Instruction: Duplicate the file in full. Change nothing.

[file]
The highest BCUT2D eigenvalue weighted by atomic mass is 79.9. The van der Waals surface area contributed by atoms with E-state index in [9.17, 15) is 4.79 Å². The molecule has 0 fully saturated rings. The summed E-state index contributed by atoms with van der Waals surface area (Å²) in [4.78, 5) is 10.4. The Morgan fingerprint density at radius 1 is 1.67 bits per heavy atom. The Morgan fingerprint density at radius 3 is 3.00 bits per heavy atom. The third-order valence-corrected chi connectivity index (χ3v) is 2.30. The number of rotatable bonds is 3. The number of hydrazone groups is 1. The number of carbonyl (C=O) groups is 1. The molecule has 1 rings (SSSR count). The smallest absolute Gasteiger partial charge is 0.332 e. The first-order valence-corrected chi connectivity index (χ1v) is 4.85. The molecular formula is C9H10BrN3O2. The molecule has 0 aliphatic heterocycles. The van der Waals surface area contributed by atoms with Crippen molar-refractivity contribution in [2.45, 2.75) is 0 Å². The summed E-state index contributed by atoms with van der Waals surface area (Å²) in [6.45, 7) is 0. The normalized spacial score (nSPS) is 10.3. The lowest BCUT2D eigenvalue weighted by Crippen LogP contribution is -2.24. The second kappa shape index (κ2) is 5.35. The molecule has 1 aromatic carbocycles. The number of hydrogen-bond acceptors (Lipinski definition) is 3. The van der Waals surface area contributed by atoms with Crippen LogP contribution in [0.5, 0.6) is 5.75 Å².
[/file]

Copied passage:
The highest BCUT2D eigenvalue weighted by atomic mass is 79.9. The van der Waals surface area contributed by atoms with E-state index in [9.17, 15) is 4.79 Å². The molecule has 0 fully saturated rings. The summed E-state index contributed by atoms with van der Waals surface area (Å²) in [4.78, 5) is 10.4. The Morgan fingerprint density at radius 1 is 1.67 bits per heavy atom. The Morgan fingerprint density at radius 3 is 3.00 bits per heavy atom. The third-order valence-corrected chi connectivity index (χ3v) is 2.30. The number of rotatable bonds is 3. The number of hydrazone groups is 1. The number of carbonyl (C=O) groups is 1. The molecule has 1 rings (SSSR count). The smallest absolute Gasteiger partial charge is 0.332 e. The first-order valence-corrected chi connectivity index (χ1v) is 4.85. The molecular formula is C9H10BrN3O2. The molecule has 0 aliphatic heterocycles. The van der Waals surface area contributed by atoms with Crippen molar-refractivity contribution in [2.45, 2.75) is 0 Å². The summed E-state index contributed by atoms with van der Waals surface area (Å²) in [6.45, 7) is 0. The normalized spacial score (nSPS) is 10.3. The lowest BCUT2D eigenvalue weighted by Crippen LogP contribution is -2.24. The second kappa shape index (κ2) is 5.35. The molecule has 1 aromatic carbocycles. The number of hydrogen-bond acceptors (Lipinski definition) is 3. The van der Waals surface area contributed by atoms with Crippen LogP contribution in [0.5, 0.6) is 5.75 Å².